Medical services on Guam are under increasing pressure from the snakes; snakebites are increasing in occurrence and despite their non-lethal status they can cause problems particularly for young children. Difficulty in breathing has been reported in some instances.The regular power outages also affect the stability of medical services.

To prevent the snakes spread to neighbouring islands, Guam’s exports are subject to rigorous searches and associated protocol that limit its efficiency as a hub for cargo shipping.

Infrastructure damage coupled with the bad press associated with the snake are likely to adversely affect tourism revenue which is of great importance to the Guam economy.

Control efforts utilised on the island also costs several million dollars annually.

Control Efforts:

A wide array of control efforts have been utilised on Guam. While eradication is virtually impossible, controlling the snakes in key areas may prevent the snakes from spreading to neighbouring islands and allow preservation of habitats for conservation efforts.

A snake-detector dog searching cargo. Credit: USDA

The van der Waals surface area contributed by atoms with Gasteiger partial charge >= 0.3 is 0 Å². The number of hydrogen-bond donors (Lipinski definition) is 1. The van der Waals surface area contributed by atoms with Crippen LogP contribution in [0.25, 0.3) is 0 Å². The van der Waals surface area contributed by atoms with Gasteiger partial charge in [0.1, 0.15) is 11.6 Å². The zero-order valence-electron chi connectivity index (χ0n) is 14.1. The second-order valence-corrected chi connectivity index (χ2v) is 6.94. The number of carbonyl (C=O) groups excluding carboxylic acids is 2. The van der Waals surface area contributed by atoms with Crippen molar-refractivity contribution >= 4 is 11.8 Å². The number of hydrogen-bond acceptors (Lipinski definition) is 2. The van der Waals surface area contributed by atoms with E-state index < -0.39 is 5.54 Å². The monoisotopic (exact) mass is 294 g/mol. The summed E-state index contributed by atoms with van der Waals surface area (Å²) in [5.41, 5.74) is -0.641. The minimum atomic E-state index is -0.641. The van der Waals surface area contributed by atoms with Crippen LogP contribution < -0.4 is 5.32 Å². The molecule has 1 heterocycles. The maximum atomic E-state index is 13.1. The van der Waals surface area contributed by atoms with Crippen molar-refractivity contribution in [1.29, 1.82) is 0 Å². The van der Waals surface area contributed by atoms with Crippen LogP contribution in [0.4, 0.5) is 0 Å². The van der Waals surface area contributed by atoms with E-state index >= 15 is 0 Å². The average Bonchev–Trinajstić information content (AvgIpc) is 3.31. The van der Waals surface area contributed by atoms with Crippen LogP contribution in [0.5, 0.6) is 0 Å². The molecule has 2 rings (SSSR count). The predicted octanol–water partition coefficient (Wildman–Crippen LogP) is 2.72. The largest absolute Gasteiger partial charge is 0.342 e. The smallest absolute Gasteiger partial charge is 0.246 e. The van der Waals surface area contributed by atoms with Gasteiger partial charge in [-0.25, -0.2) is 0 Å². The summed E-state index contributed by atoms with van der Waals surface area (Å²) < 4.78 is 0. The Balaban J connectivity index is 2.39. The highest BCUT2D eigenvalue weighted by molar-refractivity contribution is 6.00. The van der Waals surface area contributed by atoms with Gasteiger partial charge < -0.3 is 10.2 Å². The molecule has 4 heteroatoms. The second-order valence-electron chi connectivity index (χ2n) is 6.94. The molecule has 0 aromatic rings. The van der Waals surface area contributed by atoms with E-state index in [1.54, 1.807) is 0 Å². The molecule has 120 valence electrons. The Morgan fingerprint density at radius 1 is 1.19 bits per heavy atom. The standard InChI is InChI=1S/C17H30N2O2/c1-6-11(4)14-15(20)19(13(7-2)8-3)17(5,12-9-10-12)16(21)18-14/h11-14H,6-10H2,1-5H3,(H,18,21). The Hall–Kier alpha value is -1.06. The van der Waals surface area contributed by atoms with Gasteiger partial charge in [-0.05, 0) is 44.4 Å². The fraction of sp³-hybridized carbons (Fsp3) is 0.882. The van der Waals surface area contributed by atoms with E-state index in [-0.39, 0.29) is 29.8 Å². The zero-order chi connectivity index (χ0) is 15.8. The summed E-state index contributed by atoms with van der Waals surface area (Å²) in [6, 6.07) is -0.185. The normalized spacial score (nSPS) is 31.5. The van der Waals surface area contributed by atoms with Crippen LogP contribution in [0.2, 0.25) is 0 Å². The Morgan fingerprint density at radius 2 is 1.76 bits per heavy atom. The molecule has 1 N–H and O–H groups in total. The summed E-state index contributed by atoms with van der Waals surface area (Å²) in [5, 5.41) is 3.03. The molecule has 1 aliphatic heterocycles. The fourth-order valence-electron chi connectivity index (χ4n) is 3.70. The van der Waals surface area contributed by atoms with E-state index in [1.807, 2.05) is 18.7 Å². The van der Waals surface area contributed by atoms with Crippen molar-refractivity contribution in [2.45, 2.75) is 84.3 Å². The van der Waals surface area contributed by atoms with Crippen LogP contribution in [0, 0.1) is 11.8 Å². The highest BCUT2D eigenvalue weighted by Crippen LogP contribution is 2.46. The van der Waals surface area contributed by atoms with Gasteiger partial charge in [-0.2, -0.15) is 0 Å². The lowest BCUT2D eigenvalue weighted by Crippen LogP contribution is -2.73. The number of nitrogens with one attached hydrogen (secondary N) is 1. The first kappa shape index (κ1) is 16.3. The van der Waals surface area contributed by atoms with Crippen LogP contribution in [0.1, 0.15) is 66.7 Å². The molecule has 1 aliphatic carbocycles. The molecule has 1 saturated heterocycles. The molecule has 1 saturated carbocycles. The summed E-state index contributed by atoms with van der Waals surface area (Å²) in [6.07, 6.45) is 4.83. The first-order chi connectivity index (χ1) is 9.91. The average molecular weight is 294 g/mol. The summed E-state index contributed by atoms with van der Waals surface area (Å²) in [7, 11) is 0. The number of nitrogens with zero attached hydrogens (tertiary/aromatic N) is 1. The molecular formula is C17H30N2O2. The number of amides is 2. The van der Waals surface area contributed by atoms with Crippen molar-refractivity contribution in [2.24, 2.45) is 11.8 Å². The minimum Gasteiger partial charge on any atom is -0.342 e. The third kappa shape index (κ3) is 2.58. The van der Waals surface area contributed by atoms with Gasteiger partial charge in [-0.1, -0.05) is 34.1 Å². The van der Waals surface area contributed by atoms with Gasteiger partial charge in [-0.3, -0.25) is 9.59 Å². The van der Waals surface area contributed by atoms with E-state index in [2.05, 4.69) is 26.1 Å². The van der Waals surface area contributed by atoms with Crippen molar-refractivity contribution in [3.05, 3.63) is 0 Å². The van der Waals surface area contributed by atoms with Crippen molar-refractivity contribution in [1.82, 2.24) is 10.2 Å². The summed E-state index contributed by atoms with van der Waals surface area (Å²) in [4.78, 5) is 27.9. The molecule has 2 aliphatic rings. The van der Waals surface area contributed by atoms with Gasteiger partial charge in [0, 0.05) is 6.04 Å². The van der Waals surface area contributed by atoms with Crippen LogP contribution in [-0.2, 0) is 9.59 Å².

A snake-detector dog searching cargo. Credit: USDA

Canine sniffers can be used to search outgoing cargo for stowaway snakes and on some nearby islands they are used to inspect incoming material . The dogs are quite efficient at locating infested cargo but there are drawbacks. The efforts are very labour intensive, expensive and strong odours can interfere with successful identification.

High risk areas such as cargo stores can be secured within enclosures to prevent snakes escaping into vegetated habitats until such time as the cargo can be properly inspected.

Exclosures can be used to essentially generate snake free zones. These areas are particularly useful for cargo storage and habitiat protection. By storing cargo in these areas, the risk of introducing snakes to neighbouring islands is significantly reduced.

These enclosures can be purpose built or in some cases existing fences and other physical barriers are fitted with heavy duty mesh or cloth to create exclusion zones. The protected Guam Rail habitats utilise the latter type of barrier.

Keeping snakes out of sensitive areas can be aided by modifying habitats in such a way that they do not provide snakes with refugia. Rubble and waste around warehouses and other high risk areas can harbour snakes and pest species on which they prey. Removing this material makes the area less enticing for the snakes and should help reduce its area of influence.

Other more labour-intensive control methods include visual searches and baited traps. While these methods are not going to limit the snakes density island wide, they are a useful tool in keeping snakes from entering priority areas such as Guam Rail habitats. Patrolling the perimeter of such areas should help capture snakes attempting to penetrate the physical barriers enclosing them.